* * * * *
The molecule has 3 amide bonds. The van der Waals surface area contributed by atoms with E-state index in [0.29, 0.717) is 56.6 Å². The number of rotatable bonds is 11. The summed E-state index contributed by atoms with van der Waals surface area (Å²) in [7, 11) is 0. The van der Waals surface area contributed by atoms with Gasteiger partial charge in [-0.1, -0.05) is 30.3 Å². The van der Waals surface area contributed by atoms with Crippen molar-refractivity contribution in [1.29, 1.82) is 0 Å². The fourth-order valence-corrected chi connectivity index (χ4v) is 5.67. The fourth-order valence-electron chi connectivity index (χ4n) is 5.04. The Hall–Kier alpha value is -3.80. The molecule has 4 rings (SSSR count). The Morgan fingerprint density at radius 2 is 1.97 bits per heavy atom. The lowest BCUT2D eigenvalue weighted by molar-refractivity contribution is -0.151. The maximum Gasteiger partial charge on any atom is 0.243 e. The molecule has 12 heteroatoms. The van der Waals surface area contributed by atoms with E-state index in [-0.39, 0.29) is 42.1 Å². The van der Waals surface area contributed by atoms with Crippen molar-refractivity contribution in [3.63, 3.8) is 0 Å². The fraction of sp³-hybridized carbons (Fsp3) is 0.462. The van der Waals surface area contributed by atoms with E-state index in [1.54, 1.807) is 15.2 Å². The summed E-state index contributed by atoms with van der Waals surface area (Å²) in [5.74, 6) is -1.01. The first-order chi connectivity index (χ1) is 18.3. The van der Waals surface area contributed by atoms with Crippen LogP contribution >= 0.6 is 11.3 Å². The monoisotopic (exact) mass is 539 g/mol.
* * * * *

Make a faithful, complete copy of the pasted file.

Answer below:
The molecule has 3 amide bonds. The van der Waals surface area contributed by atoms with E-state index in [0.29, 0.717) is 56.6 Å². The number of rotatable bonds is 11. The summed E-state index contributed by atoms with van der Waals surface area (Å²) in [7, 11) is 0. The van der Waals surface area contributed by atoms with Gasteiger partial charge in [-0.1, -0.05) is 30.3 Å². The van der Waals surface area contributed by atoms with Crippen molar-refractivity contribution in [1.29, 1.82) is 0 Å². The fourth-order valence-corrected chi connectivity index (χ4v) is 5.67. The fourth-order valence-electron chi connectivity index (χ4n) is 5.04. The Hall–Kier alpha value is -3.80. The molecule has 4 rings (SSSR count). The Morgan fingerprint density at radius 2 is 1.97 bits per heavy atom. The lowest BCUT2D eigenvalue weighted by molar-refractivity contribution is -0.151. The maximum Gasteiger partial charge on any atom is 0.243 e. The molecule has 12 heteroatoms. The van der Waals surface area contributed by atoms with E-state index in [-0.39, 0.29) is 42.1 Å². The van der Waals surface area contributed by atoms with Crippen molar-refractivity contribution in [3.63, 3.8) is 0 Å². The fraction of sp³-hybridized carbons (Fsp3) is 0.462. The van der Waals surface area contributed by atoms with E-state index in [1.54, 1.807) is 15.2 Å². The summed E-state index contributed by atoms with van der Waals surface area (Å²) in [5.74, 6) is -1.01. The first-order chi connectivity index (χ1) is 18.3. The van der Waals surface area contributed by atoms with Crippen LogP contribution >= 0.6 is 11.3 Å². The monoisotopic (exact) mass is 539 g/mol.